- copy(src, dst)
- Copy data and mode bits ("cp src dst").
The destination may be a directory.
- copy2(src, dst)
- Copy data and all stat info ("cp -p src dst").
The destination may be a directory.
- copyfile(src, dst)
- Copy data from src to dst
- copyfileobj(fsrc, fdst, length=16384)
- copy data from file-like object fsrc to file-like object fdst
- copymode(src, dst)
- Copy mode bits from src to dst
- copystat(src, dst)
- Copy all stat info (mode bits, atime, mtime, flags) from src to dst
- copytree(src, dst, symlinks=False, ignore=None)
- Recursively copy a directory tree using copy2().
The destination directory must not already exist.
If exception(s) occur, an Error is raised with a list of reasons.
If the optional symlinks flag is true, symbolic links in the
source tree result in symbolic links in the destination tree; if
it is false, the contents of the files pointed to by symbolic
links are copied.
The optional ignore argument is a callable. If given, it
is called with the `src` parameter, which is the directory
being visited by copytree(), and `names` which is the list of
`src` contents, as returned by os.listdir():
callable(src, names) -> ignored_names
Since copytree() is called recursively, the callable will be
called once for each directory that is copied. It returns a
list of names relative to the `src` directory that should
not be copied.
XXX Consider this example code rather than the ultimate tool.
- Returns a list of supported formats for archiving and unarchiving.
Each element of the returned sequence is a tuple (name, description)
- Function that can be used as copytree() ignore parameter.
Patterns is a sequence of glob-style patterns
that are used to exclude files
- make_archive(base_name, format, root_dir=None, base_dir=None, verbose=0, dry_run=0, owner=None, group=None, logger=None)
- Create an archive file (eg. zip or tar).
'base_name' is the name of the file to create, minus any format-specific
extension; 'format' is the archive format: one of "zip", "tar", "bztar"
'root_dir' is a directory that will be the root directory of the
archive; ie. we typically chdir into 'root_dir' before creating the
archive. 'base_dir' is the directory where we start archiving from;
ie. 'base_dir' will be the common prefix of all files and
directories in the archive. 'root_dir' and 'base_dir' both default
to the current directory. Returns the name of the archive file.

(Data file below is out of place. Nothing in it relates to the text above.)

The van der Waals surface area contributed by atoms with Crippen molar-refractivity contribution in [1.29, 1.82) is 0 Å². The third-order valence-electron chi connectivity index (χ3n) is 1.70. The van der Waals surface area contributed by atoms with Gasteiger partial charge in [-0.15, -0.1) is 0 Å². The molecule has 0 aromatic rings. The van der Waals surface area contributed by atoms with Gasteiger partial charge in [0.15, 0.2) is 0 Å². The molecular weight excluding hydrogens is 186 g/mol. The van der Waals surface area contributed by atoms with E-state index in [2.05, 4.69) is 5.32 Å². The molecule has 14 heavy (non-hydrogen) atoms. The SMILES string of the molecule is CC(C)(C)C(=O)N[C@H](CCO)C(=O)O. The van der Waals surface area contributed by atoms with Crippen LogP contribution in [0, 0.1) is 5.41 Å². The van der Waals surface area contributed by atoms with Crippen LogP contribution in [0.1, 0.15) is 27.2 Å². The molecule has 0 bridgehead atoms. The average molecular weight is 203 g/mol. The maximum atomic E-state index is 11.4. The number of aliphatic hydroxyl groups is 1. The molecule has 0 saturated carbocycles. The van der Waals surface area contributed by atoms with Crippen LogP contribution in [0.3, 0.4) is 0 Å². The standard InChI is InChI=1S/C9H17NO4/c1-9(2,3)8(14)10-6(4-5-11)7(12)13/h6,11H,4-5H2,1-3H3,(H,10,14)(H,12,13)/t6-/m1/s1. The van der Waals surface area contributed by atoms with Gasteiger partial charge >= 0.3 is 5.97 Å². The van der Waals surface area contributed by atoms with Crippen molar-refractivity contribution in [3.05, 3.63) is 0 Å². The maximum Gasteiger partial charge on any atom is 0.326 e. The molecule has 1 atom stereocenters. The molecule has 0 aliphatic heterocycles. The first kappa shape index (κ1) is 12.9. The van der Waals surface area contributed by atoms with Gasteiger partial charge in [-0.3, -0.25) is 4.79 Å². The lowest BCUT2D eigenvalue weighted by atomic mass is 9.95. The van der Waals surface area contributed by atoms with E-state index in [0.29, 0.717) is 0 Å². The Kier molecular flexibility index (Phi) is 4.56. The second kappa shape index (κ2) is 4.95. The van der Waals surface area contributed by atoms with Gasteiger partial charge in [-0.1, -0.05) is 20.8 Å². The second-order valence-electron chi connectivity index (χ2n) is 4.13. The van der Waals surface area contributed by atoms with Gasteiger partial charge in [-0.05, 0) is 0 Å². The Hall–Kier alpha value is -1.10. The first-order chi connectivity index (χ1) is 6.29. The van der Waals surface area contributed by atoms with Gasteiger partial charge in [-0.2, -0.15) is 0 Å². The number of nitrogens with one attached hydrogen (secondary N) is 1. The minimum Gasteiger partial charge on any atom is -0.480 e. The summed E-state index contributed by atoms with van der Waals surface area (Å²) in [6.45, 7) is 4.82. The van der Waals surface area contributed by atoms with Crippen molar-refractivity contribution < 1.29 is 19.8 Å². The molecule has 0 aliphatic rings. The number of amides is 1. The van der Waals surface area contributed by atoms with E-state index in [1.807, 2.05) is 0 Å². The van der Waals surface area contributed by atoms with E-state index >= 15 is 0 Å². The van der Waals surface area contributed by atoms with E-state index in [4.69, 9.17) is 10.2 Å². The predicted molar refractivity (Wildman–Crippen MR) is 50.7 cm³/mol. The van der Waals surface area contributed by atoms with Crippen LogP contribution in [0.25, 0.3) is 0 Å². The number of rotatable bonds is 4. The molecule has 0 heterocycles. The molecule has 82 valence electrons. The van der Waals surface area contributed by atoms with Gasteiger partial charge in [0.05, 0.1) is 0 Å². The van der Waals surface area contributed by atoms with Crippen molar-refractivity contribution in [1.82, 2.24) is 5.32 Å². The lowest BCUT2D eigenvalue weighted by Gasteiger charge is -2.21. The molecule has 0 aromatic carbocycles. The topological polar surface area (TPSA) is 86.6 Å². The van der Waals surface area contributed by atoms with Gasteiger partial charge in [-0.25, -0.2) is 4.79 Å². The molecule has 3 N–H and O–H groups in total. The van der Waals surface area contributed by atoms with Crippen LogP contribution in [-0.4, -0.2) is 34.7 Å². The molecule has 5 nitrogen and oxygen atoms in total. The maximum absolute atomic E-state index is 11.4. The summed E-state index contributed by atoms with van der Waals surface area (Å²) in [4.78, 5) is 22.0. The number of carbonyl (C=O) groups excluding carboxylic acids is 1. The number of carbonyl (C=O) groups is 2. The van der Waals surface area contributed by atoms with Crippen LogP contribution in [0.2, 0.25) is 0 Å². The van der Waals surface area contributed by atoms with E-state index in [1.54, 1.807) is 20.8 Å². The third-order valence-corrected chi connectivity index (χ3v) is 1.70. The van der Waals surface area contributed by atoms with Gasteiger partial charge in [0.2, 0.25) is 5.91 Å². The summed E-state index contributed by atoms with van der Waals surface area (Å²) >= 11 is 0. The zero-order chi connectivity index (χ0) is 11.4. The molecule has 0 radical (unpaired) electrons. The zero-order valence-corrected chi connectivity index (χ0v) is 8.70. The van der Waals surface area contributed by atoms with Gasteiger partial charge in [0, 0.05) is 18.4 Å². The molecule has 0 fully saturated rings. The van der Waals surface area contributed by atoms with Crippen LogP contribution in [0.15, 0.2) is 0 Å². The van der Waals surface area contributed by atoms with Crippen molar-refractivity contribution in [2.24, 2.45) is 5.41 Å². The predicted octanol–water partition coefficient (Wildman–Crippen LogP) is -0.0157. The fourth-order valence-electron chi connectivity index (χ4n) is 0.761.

'owner' and 'group' are used when creating a tar archive. By default,
uses the current owner and group.
- move(src, dst)
- Recursively move a file or directory to another location. This is
similar to the Unix "mv" command.
If the destination is a directory or a symlink to a directory, the source
is moved inside the directory. The destination path must not already
If the destination already exists but is not a directory, it may be
overwritten depending on os.rename() semantics.
If the destination is on our current filesystem, then rename() is used.
Otherwise, src is copied to the destination and then removed.
A lot more could be done here... A look at a mv.c shows a lot of
the issues this implementation glosses over.
- register_archive_format(name, function, extra_args=None, description='')
- Registers an archive format.
name is the name of the format. function is the callable that will be
used to create archives. If provided, extra_args is a sequence of
(name, value) tuples that will be passed as arguments to the callable.
description can be provided to describe the format, and will be returned
by the get_archive_formats() function.
- rmtree(path, ignore_errors=False, onerror=None)
- Recursively delete a directory tree.
If ignore_errors is set, errors are ignored; otherwise, if onerror
is set, it is called to handle the error with arguments (func,
path, exc_info) where func is os.listdir, os.remove, or os.rmdir;
path is the argument to that function that caused it to fail; and
exc_info is a tuple returned by sys.exc_info(). If ignore_errors
is false and onerror is None, an exception is raised.